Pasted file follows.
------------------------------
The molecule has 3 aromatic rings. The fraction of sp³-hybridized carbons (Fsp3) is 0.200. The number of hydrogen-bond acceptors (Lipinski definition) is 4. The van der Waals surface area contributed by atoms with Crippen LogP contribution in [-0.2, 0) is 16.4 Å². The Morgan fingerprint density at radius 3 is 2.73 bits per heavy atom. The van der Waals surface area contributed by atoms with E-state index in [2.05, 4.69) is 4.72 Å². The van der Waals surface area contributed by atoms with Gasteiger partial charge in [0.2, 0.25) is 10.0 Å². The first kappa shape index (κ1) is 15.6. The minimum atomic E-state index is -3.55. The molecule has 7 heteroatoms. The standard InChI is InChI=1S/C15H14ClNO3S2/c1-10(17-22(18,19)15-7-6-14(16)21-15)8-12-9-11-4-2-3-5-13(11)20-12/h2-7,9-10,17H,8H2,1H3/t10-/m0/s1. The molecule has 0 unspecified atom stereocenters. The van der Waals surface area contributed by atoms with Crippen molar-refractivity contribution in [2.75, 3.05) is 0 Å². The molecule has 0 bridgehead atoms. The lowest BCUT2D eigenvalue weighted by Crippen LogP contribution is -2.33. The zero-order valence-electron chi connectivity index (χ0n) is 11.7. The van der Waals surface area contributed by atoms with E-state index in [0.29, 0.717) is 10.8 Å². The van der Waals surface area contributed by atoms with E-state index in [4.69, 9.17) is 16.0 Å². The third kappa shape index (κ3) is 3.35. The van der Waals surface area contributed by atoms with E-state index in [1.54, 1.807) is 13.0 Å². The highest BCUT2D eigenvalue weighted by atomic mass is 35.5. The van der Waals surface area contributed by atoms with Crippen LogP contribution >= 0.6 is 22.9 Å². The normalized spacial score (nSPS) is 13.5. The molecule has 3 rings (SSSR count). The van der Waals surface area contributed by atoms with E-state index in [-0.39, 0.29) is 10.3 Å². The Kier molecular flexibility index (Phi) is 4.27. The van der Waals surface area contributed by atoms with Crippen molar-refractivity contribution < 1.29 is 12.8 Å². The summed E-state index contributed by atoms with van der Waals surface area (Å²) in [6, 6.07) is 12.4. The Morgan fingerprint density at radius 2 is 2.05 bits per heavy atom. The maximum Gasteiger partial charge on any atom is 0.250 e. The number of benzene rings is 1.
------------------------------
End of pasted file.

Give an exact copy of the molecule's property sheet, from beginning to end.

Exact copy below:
The molecule has 3 aromatic rings. The fraction of sp³-hybridized carbons (Fsp3) is 0.200. The number of hydrogen-bond acceptors (Lipinski definition) is 4. The van der Waals surface area contributed by atoms with Crippen LogP contribution in [-0.2, 0) is 16.4 Å². The Morgan fingerprint density at radius 3 is 2.73 bits per heavy atom. The van der Waals surface area contributed by atoms with E-state index in [2.05, 4.69) is 4.72 Å². The van der Waals surface area contributed by atoms with Gasteiger partial charge in [0.2, 0.25) is 10.0 Å². The first kappa shape index (κ1) is 15.6. The minimum atomic E-state index is -3.55. The molecule has 7 heteroatoms. The standard InChI is InChI=1S/C15H14ClNO3S2/c1-10(17-22(18,19)15-7-6-14(16)21-15)8-12-9-11-4-2-3-5-13(11)20-12/h2-7,9-10,17H,8H2,1H3/t10-/m0/s1. The molecule has 0 unspecified atom stereocenters. The van der Waals surface area contributed by atoms with Crippen molar-refractivity contribution in [2.75, 3.05) is 0 Å². The molecule has 0 bridgehead atoms. The lowest BCUT2D eigenvalue weighted by Crippen LogP contribution is -2.33. The zero-order valence-electron chi connectivity index (χ0n) is 11.7. The van der Waals surface area contributed by atoms with E-state index in [0.29, 0.717) is 10.8 Å². The van der Waals surface area contributed by atoms with E-state index in [4.69, 9.17) is 16.0 Å². The third kappa shape index (κ3) is 3.35. The van der Waals surface area contributed by atoms with E-state index in [1.54, 1.807) is 13.0 Å². The highest BCUT2D eigenvalue weighted by atomic mass is 35.5. The van der Waals surface area contributed by atoms with Crippen LogP contribution >= 0.6 is 22.9 Å². The normalized spacial score (nSPS) is 13.5. The molecule has 3 rings (SSSR count). The van der Waals surface area contributed by atoms with E-state index in [-0.39, 0.29) is 10.3 Å². The Kier molecular flexibility index (Phi) is 4.27. The van der Waals surface area contributed by atoms with Crippen molar-refractivity contribution < 1.29 is 12.8 Å². The summed E-state index contributed by atoms with van der Waals surface area (Å²) in [6, 6.07) is 12.4. The Morgan fingerprint density at radius 2 is 2.05 bits per heavy atom. The maximum Gasteiger partial charge on any atom is 0.250 e. The number of benzene rings is 1.